Ten Dead In North Complex Fire, Town Of Berry Creek Destroyed

By KCBS All News 106.9FM and 740AM

Almost two years after the Camp Fire roared through Butte County killing 85 people, it’s happening again with the North Complex Fire.

The Butte County Sheriff's Office confirmed Thursday evening that seven more people have been found dead, bringing the total deceased to 10. The fire is now the state's deadliest blaze of the year. The San Francisco Chronicle has identified one victim, 16-year-old Josiah Williams of Berry Creek. Officials are still looking for another 16 people who have been reported missing.

The lightning-sparked fire smoldered for weeks in the Plumas National Forest as part of the North Complex fire, but then wild winds Tuesday caused the fire to explode in size and ferocity, making ashes of the town of the Berry Creek near Lake Oroville.

The fire has burned a quarter of a million acres of land, damaged or destroyed 2,000 structures and threatens 23,000 more. The U.S. Forest Service said Friday that fire is now 23% contained and thankfully is no longer be threatening the town of Paradise, which is still being rebuilt after it was destroyed by wildfire two years ago. But that is about the only piece of good news.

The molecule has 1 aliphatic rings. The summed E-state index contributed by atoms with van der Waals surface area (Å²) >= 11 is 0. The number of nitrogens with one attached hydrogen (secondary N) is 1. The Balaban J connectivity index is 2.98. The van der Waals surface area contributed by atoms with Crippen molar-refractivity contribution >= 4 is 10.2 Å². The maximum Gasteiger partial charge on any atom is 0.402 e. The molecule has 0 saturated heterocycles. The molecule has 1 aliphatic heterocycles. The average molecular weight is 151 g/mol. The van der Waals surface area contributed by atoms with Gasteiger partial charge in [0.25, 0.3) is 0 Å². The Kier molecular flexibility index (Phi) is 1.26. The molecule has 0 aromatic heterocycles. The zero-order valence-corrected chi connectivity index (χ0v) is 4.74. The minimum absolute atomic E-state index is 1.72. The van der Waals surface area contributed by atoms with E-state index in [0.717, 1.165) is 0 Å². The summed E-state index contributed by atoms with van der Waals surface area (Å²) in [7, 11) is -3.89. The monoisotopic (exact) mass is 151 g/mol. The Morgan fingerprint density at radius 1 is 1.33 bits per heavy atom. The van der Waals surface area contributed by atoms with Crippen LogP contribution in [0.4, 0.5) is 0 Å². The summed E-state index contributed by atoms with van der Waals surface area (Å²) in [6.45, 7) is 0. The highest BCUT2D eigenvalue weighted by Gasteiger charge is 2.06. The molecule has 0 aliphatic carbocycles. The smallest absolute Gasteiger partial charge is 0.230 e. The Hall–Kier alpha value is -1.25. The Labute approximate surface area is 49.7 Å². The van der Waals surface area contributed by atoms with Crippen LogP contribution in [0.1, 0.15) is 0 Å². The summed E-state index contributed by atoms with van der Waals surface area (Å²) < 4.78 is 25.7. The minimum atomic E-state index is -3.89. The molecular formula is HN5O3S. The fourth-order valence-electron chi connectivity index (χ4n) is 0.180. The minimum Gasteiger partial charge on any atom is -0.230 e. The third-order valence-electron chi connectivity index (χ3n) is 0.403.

Higher humidity and decreased winds allowed crews to make some progress and develop containment lines, but lack of visibility is a continued factor in the aggressive fight against the blazes. 

"The smoke is, it is a blessing and a malediction," said CAL FIRE Operations Chief Shane Lauderdale. "The blessing is that the smoke cools us, as it has today, and under that cooling air the firefighters are able to make a great deal of progress and had today. Flipside of that is aircraft do not fly well in zero visibility."

An estimated 20,000 people have had to evacuate. As nightfall approached Wednesday, the county was still struggling to find shelter for 140 families because of the coronavirus pandemic.

Deputy county administrator Sang Kim thanked first responders. "It’s amazing how many times we’ve called on you and you respond. And I can’t thank you sincerely enough."

First responders and firefighters say with a devastating amount of fires burning around the state, resources are extremely strained. This means that a significant way residents can help in the firefighting effort is to heed evacuation orders.